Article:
Because our microbiome plays an important role in our bodies’ health defense, it makes sense to nurture it. The application of chemically-laden personal care products, i.e. soaps, antiperspirants, skin lotions, etc. can alter or devastate our microbiome. So going with less or natural can be healthier. But how can we deal with the odor safely?
Managing Odor Safely
To reduce our risk of breast cancer and to support our skin’s microbiome, we can consider an all-natural deodorant. This will allow our underarms to perspire and detox, while reducing odor and the impact on the microbiome. Many of my clients use natural deodorants without alum or chemicals and some make homemade deodorants with baking soda and essential oils, among other methods.
As for me I use the Thai Crystal salt stick which has no aluminum, alum or preservatives and lasts me 5+ years. (Be advised: if you have been using an antiperspirant and switch to a salt stick, which acts like a sponge to draw sweat out of your pores, be aware that you are altering the microbiome, opening the floodgates and facilitating detoxification. This means you may have intense odor production for days or weeks. I recommend that you work through this detoxification process until your odor is normalized. You may overwhelm the salt’s ability to kill odor-causing bacteria with only one application a day, so consider carrying your salt stick and a washcloth with you in order to rinse/wash and reapply multiple times throughout the day.)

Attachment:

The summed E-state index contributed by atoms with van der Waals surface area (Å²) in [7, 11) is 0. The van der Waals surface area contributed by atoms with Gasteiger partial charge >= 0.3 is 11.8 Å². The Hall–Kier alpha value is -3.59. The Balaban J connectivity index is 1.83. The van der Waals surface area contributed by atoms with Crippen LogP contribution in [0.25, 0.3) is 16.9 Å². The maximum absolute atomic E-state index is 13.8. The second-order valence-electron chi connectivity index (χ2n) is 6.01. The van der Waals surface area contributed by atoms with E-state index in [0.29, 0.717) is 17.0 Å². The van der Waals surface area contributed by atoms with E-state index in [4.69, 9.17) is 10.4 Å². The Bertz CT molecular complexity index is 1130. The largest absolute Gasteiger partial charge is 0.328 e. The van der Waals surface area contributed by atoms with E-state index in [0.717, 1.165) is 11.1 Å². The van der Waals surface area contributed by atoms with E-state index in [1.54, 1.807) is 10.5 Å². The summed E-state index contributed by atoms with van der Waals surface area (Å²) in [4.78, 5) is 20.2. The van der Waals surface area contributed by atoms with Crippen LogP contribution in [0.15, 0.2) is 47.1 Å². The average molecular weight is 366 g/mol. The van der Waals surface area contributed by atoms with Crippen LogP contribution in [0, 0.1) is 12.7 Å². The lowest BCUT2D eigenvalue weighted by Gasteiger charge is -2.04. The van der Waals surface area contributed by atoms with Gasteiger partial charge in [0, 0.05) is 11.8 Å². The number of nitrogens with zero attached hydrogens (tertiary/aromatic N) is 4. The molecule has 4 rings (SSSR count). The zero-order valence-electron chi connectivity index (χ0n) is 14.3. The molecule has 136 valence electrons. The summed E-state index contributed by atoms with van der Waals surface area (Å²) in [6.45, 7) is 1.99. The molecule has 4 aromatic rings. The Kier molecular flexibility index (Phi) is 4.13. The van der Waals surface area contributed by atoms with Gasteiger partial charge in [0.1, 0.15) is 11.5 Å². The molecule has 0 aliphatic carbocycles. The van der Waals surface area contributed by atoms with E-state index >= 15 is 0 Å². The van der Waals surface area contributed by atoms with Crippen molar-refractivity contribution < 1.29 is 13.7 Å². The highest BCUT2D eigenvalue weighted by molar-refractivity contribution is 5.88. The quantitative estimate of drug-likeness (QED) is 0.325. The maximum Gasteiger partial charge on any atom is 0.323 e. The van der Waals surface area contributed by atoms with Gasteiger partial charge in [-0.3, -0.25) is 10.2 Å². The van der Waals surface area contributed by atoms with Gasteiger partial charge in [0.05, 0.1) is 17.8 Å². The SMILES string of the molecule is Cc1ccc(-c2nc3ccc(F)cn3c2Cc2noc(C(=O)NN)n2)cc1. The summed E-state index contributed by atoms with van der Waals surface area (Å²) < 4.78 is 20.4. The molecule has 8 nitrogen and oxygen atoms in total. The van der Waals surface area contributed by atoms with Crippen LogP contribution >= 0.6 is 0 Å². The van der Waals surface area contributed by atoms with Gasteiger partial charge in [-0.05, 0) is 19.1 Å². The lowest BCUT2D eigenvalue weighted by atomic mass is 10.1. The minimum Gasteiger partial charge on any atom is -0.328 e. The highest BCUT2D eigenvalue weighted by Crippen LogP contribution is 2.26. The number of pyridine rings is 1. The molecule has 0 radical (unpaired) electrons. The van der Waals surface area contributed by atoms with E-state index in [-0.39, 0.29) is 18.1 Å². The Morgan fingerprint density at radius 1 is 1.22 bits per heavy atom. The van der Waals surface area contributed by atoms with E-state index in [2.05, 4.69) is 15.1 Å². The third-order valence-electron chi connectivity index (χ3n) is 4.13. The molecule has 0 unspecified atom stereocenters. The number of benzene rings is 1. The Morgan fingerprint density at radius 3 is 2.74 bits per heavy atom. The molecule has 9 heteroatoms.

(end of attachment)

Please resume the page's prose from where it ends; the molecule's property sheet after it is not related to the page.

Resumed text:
Jamye L.D. Richardson is a Fort Collins-based certified massage therapist, neuromuscular rehab therapist, and viniyoga instructor (balancebodywork.net) who works hard and had experienced difficulty in finding an effective natural deodorant. For her, she had to try multiple deodorants until she found one that worked effectively with her microbiome to reduce odor. She now employs the $4 all-natural deodorant made by Golden Poppy Herbal Apothecary. (Because lavender oil can have an estrogenic effect for some women, I suggest using formulas without lavender oil.)
Do You Have a Safe Alternative?
Please email me with any alternatives you employ and I’ll share big ideas in my upcoming newsletter.
[i] Stephen J Genuis, Detlef Birkholz, Ilia Rodushkin, Sanjay Beesoon. Blood, urine, and sweat (BUS) study: monitoring and elimination of bioaccumulated toxic elements. Arch Environ Contam Toxicol. 2011 Aug; 61(2):344-57. Epub 2010 Nov 6. PMID: 21057782.
[ii] Margaret E Sears, Kathleen J Kerr, Riina I Bray. Arsenic, cadmium, lead, and mercury in sweat: a systematic review. J Environ Public Health. 2012; 2012: 184745. Epub 2012 Feb 22. PMID: 22505948.
[iii] L Barr, G Metaxas, C A J Harbach, L A Savoy, P D Darbre. Measurement of paraben concentrations in human breast tissue at serial locations across the breast from axilla to sternum. Journal of Applied Toxicology. Epub January 12, 2012. DOI: 10.1002/jat.1786.
[iv] F Mannello, Tonti GA, Medda V, Simone P, Darbre PD. Analysis of aluminium content and iron homeostasis in nipple aspirate fluids from healthy women and breast cancer-affected patients. J Appl Toxicol. 2011 Apr;31(3):262-9. doi: 10.1002/jat.1641. Epub 2011 Feb 21. PMID: 21337589
[v] Stephen J Genuis, Sanjay Beesoon, Detlef Birkholz, Rebecca A Lobo. Human excretion of bisphenol A: blood, urine, and sweat (BUS) study. J Environ Public Health. 2012; 2012: 185731. Epub 2011 Dec 27. PMID: 22253637.
[vi] Stephen J Genuis, Sanjay Beesoon, Rebecca A Lobo, Detlef Birkholz. Human elimination of phthalate compounds: blood, urine, and sweat (BUS) study. Scientific World Journal. 2012; 2012: 615068. Epub 2012 Oct 31. PMID: 23213291.
Look For Next Week’s Article:
Measure, Monitor & Adjust: Our Daily Bread